During his life, the teaching of the Buddha was passed on by reciting word for word what he had spoken in his teaching. These were called the sutras, and always began with "thus have I heard". They are a collection of sermons, poems and often include stories to provide a message.
These sutras were meant by him to lead us to understanding but at the same time, not for us to depend on any doctrine, even the words spoken by him. The Buddha teaches us to understand more how to live, than why we are here. The sutras are practical and provide methods to enable us to reach that understanding.
Hundreds of years later, these sutras were written down, and form the basis of much of todays understanding of Buddhism. Obviously, like other old and revered texts, there is continuous debate about the meaning, and the input from the many different transcribers of these verbal teachings.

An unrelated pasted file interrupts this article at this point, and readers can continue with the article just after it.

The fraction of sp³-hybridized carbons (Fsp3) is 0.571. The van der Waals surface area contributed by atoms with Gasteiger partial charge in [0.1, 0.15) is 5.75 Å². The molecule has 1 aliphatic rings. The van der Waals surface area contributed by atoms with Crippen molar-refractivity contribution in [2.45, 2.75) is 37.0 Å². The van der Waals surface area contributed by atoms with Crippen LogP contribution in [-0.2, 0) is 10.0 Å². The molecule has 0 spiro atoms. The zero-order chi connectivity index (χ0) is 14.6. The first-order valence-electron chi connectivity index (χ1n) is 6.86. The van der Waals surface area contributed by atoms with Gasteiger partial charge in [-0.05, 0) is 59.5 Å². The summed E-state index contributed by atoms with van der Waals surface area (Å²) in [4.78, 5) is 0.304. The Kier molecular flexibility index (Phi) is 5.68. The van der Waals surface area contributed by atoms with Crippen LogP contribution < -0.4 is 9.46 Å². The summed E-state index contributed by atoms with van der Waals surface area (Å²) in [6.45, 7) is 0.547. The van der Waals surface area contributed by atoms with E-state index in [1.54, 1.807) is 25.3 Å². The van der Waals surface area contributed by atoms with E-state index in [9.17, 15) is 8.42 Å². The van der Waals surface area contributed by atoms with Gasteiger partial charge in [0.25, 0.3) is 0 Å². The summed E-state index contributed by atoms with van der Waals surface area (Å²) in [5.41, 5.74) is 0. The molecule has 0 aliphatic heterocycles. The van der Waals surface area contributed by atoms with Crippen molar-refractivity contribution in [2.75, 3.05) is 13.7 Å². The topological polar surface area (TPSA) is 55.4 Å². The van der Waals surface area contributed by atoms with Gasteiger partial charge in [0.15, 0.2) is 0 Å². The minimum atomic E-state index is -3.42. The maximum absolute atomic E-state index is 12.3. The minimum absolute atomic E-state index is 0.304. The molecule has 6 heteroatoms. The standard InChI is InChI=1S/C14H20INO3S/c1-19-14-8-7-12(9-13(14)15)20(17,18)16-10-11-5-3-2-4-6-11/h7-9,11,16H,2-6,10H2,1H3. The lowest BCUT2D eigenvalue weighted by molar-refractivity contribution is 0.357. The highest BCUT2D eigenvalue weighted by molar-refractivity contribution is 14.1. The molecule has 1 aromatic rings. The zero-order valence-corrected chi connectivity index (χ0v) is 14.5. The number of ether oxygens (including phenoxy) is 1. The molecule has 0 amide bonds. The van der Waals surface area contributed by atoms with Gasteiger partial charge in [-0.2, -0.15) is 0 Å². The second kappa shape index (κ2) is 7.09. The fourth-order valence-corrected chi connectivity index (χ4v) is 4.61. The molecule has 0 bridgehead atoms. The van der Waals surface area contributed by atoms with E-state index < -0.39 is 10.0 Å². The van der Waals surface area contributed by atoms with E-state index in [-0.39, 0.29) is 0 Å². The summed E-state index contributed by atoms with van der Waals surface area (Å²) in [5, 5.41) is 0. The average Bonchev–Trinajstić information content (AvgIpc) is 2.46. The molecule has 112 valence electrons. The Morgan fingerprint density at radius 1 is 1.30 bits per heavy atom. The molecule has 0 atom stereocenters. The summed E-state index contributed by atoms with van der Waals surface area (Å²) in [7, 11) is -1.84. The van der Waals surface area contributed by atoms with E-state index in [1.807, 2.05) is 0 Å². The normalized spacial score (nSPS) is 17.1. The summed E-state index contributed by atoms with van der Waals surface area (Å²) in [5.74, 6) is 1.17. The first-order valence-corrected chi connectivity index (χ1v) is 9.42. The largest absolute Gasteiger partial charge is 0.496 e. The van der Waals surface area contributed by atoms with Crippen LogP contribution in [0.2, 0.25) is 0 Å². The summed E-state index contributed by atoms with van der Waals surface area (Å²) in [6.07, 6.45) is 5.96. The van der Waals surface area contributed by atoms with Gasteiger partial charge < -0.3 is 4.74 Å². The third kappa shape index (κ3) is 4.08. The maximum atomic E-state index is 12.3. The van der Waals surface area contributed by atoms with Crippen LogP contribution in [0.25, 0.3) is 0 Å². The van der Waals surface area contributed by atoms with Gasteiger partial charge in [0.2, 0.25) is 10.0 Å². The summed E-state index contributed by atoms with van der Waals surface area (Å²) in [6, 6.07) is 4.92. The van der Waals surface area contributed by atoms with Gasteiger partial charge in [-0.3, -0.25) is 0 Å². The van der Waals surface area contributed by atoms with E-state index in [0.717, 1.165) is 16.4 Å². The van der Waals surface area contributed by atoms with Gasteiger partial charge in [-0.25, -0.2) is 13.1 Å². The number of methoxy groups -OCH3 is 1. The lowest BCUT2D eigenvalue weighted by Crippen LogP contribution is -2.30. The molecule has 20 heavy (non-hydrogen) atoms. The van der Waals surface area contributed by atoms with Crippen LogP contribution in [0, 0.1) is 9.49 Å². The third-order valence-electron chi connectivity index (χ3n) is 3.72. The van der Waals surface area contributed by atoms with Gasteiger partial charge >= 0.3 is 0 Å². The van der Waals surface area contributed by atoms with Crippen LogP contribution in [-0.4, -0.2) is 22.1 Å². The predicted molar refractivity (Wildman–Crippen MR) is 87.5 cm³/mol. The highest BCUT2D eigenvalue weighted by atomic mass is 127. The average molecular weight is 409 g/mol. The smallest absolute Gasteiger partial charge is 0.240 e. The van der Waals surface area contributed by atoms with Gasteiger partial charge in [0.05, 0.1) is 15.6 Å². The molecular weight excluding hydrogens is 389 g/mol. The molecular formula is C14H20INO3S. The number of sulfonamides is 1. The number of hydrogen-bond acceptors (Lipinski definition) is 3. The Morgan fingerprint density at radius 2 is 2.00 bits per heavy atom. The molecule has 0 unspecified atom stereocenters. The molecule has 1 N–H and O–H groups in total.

One of the most popular sutra is the Lotus Sutra, which was one of the teachings close to the end of his life. The lotus is a recurring symbol in Buddhism and represents the enlightened person, starting like a lotus flower, with roots in the mud, growing through the water to finally see the daylight at the top of the water.
The Lotus Sutra is particularly influential in Japan where some followers embrace this teaching often by chanting whole sections. The Lotus Sutra promises salvation for all beings, and gives the message that everyone is able to reach the Buddha mind.
There is a huge amount of information in the sutras, and there are now many authors who present the parts of the sutras in a clear and simple way to be understood by most Western readers. The famous Vietnamese peace activist Thich Nhat Hanh has written several books explaining the sutras. These include " Thundering Silence" , " The Heart of Understanding" on the popular Heart sutra, " Transformation & Healing" , and " Our Appointment With Life" .